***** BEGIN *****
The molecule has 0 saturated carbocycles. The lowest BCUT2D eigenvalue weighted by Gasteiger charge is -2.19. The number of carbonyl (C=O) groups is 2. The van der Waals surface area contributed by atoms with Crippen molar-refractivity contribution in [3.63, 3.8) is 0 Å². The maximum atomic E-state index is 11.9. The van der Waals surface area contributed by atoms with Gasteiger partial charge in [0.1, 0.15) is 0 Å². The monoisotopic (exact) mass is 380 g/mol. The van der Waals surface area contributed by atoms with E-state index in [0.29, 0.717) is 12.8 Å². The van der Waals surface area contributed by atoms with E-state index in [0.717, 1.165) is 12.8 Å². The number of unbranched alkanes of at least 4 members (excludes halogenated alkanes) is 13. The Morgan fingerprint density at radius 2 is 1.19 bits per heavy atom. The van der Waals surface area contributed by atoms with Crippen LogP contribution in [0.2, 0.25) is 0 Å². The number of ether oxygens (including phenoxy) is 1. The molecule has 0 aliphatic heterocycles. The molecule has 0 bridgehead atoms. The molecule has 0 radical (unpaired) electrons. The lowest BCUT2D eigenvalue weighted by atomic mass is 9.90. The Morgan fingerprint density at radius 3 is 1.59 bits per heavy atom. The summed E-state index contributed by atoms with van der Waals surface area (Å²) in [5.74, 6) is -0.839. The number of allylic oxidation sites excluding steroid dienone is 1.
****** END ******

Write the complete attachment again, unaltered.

The molecule has 0 saturated carbocycles. The lowest BCUT2D eigenvalue weighted by Gasteiger charge is -2.19. The number of carbonyl (C=O) groups is 2. The van der Waals surface area contributed by atoms with Crippen molar-refractivity contribution in [3.63, 3.8) is 0 Å². The maximum atomic E-state index is 11.9. The van der Waals surface area contributed by atoms with Gasteiger partial charge in [0.1, 0.15) is 0 Å². The monoisotopic (exact) mass is 380 g/mol. The van der Waals surface area contributed by atoms with E-state index in [0.29, 0.717) is 12.8 Å². The van der Waals surface area contributed by atoms with E-state index in [0.717, 1.165) is 12.8 Å². The number of unbranched alkanes of at least 4 members (excludes halogenated alkanes) is 13. The Morgan fingerprint density at radius 2 is 1.19 bits per heavy atom. The van der Waals surface area contributed by atoms with Crippen LogP contribution in [0.2, 0.25) is 0 Å². The number of ether oxygens (including phenoxy) is 1. The molecule has 0 aliphatic heterocycles. The molecule has 0 bridgehead atoms. The molecule has 0 radical (unpaired) electrons. The lowest BCUT2D eigenvalue weighted by atomic mass is 9.90. The Morgan fingerprint density at radius 3 is 1.59 bits per heavy atom. The summed E-state index contributed by atoms with van der Waals surface area (Å²) in [5.74, 6) is -0.839. The number of allylic oxidation sites excluding steroid dienone is 1.